The Palestine Herald, Palestine, Texas

Local News

August 14, 2013

Stomach bug outbreak source confirmed, but only for cases in two states

PALESTINE — The number of cases of the recent cyclospora outbreaks across the county continues to climb as medical professionals finally name at least one culprit.

As of Aug. 12, the Center for Disease Control and Prevention have been notified of 539 cases of the stomach bug in 19 states, including Texas which has the second largest number of cases at 113.

Palestine Regional Medical Center officials said there have been no reported cases of the parasite in Anderson County.

At least 32 people across the country have been hospitalized and the source of many of these cases has yet to be determined.

“On July 30, 2013, the states of Iowa and Nebraska announced that their analysis indicated that the outbreak in those states was linked to a salad mix,” a media release published on the Federal Department of Agriculture’s website states. “To date, only the salad mix has been implicated in the outbreak of cyclosporiasis in Iowa and Nebraska.”

According to the FDA’s website, the investigation confirmed the salad mix was supplied to restaurants, including Red Lobster and Olive Garden, in both states by Taylor Farms de Mexico, S. de R.L. de C.V., a processor of foodservice salads.

The FDA’s investigation has not implicated consumer packages sold in grocery stores.

Officials with Darden Restaurants, which operates both chains, have reported Olive Garden and Red Lobster restaurants in Texas are not supplied by Taylor Farms de Mexico.

On Monday, Taylor Farms de Mexico officially informed the FDA it had voluntarily suspended production and shipment of any salad mix, leafy green or salad mix components from its operations in Mexico to the U.S.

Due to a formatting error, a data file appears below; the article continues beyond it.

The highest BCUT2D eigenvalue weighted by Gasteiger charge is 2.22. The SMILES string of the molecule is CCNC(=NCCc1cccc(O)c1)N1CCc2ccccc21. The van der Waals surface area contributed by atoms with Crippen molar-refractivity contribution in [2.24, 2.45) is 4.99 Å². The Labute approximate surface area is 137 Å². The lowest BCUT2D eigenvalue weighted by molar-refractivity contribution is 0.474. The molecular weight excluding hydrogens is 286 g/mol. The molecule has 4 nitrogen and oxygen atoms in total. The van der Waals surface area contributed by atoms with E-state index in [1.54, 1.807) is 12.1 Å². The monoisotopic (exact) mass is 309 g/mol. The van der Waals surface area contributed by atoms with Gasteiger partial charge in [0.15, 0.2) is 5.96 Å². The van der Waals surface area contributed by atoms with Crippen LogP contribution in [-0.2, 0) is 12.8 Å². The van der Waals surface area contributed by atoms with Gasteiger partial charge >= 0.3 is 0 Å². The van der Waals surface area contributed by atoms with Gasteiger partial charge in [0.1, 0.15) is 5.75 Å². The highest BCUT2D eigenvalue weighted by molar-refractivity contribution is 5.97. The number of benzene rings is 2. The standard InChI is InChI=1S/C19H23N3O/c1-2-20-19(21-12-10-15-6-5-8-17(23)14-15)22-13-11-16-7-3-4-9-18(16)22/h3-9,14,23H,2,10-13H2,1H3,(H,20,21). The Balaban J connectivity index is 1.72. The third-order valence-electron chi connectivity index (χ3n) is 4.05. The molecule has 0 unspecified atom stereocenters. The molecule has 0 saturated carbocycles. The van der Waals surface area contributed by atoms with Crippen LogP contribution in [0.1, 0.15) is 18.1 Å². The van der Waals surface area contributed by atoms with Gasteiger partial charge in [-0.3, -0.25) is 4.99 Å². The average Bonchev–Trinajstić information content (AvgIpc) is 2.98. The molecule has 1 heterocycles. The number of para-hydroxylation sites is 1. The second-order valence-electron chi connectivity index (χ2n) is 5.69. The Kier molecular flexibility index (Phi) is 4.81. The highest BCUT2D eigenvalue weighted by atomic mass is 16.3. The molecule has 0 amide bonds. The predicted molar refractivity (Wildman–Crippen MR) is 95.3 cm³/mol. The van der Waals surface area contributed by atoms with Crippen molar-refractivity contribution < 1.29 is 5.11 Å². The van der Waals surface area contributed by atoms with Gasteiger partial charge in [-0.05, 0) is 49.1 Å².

This voluntary action goes beyond the implicated salad mix and includes iceberg lettuce, romaine lettuce, green leaf lettuce, red cabbage, green cabbage and carrots.

State and federal officials continue to investigate the causes of the illness in Texas and 16 other states.

“Should a specific food item be identified, the FDA, CDC, state and local partners will work to track it to its source, determine why the outbreak occurred, and if contamination is still a risk, implement preventive action, which will help to keep an outbreak like this from happening again,” the CDC’s website states.

People become infected with Cyclospora by consuming food or water contaminated by feces. Cyclospora infects the small intestine (bowel) and can cause watery diarrhea, loss of appetite, weight loss, stomach cramps/pain, bloating, increased gas, nausea, and fatigue.

Consumers should always practice safe food handling and preparation measures. Wash hands, utensils, and surfaces with hot, soapy water before and after handling food. Fresh produce should be thoroughly washed before it is eaten.

Contact a healthcare provider if you have diarrhea that lasts for more than three days.

 

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